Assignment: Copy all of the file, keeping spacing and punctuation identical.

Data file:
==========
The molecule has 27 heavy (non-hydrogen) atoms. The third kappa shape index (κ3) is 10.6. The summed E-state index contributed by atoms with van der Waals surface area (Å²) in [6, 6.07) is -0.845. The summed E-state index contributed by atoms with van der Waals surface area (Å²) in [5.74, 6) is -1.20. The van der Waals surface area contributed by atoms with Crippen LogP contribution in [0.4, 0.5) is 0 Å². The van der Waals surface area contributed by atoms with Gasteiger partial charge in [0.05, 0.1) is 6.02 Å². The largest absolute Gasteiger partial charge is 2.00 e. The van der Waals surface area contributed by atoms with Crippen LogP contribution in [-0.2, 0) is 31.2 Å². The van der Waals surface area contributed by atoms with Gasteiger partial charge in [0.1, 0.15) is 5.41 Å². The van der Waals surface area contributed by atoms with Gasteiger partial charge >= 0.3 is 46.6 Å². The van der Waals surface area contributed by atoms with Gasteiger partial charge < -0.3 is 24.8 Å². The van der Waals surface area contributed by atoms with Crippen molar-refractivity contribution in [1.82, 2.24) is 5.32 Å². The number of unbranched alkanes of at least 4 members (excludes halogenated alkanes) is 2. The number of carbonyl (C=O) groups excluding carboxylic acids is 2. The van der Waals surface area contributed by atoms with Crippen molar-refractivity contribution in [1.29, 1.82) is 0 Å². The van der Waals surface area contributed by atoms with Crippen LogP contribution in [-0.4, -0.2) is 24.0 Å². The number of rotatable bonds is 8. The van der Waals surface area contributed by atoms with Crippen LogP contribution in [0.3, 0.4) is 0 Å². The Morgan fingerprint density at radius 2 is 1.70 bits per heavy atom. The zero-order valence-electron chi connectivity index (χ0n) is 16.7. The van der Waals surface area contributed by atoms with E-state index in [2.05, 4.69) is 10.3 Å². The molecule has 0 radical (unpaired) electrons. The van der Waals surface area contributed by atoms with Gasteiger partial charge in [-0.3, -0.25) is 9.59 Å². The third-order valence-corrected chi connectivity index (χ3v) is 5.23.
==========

The molecule has 27 heavy (non-hydrogen) atoms. The third kappa shape index (κ3) is 10.6. The summed E-state index contributed by atoms with van der Waals surface area (Å²) in [6, 6.07) is -0.845. The summed E-state index contributed by atoms with van der Waals surface area (Å²) in [5.74, 6) is -1.20. The van der Waals surface area contributed by atoms with Crippen LogP contribution in [0.4, 0.5) is 0 Å². The van der Waals surface area contributed by atoms with Gasteiger partial charge in [0.05, 0.1) is 6.02 Å². The largest absolute Gasteiger partial charge is 2.00 e. The van der Waals surface area contributed by atoms with Crippen LogP contribution in [-0.2, 0) is 31.2 Å². The van der Waals surface area contributed by atoms with Gasteiger partial charge in [0.1, 0.15) is 5.41 Å². The van der Waals surface area contributed by atoms with Gasteiger partial charge >= 0.3 is 46.6 Å². The van der Waals surface area contributed by atoms with Gasteiger partial charge < -0.3 is 24.8 Å². The van der Waals surface area contributed by atoms with Crippen molar-refractivity contribution in [1.82, 2.24) is 5.32 Å². The number of unbranched alkanes of at least 4 members (excludes halogenated alkanes) is 2. The number of carbonyl (C=O) groups excluding carboxylic acids is 2. The van der Waals surface area contributed by atoms with Crippen molar-refractivity contribution in [1.29, 1.82) is 0 Å². The van der Waals surface area contributed by atoms with Crippen LogP contribution in [-0.4, -0.2) is 24.0 Å². The number of rotatable bonds is 8. The van der Waals surface area contributed by atoms with Crippen LogP contribution in [0.3, 0.4) is 0 Å². The Morgan fingerprint density at radius 2 is 1.70 bits per heavy atom. The zero-order valence-electron chi connectivity index (χ0n) is 16.7. The van der Waals surface area contributed by atoms with E-state index in [2.05, 4.69) is 10.3 Å². The molecule has 0 radical (unpaired) electrons. The van der Waals surface area contributed by atoms with Gasteiger partial charge in [-0.3, -0.25) is 9.59 Å². The third-order valence-corrected chi connectivity index (χ3v) is 5.23.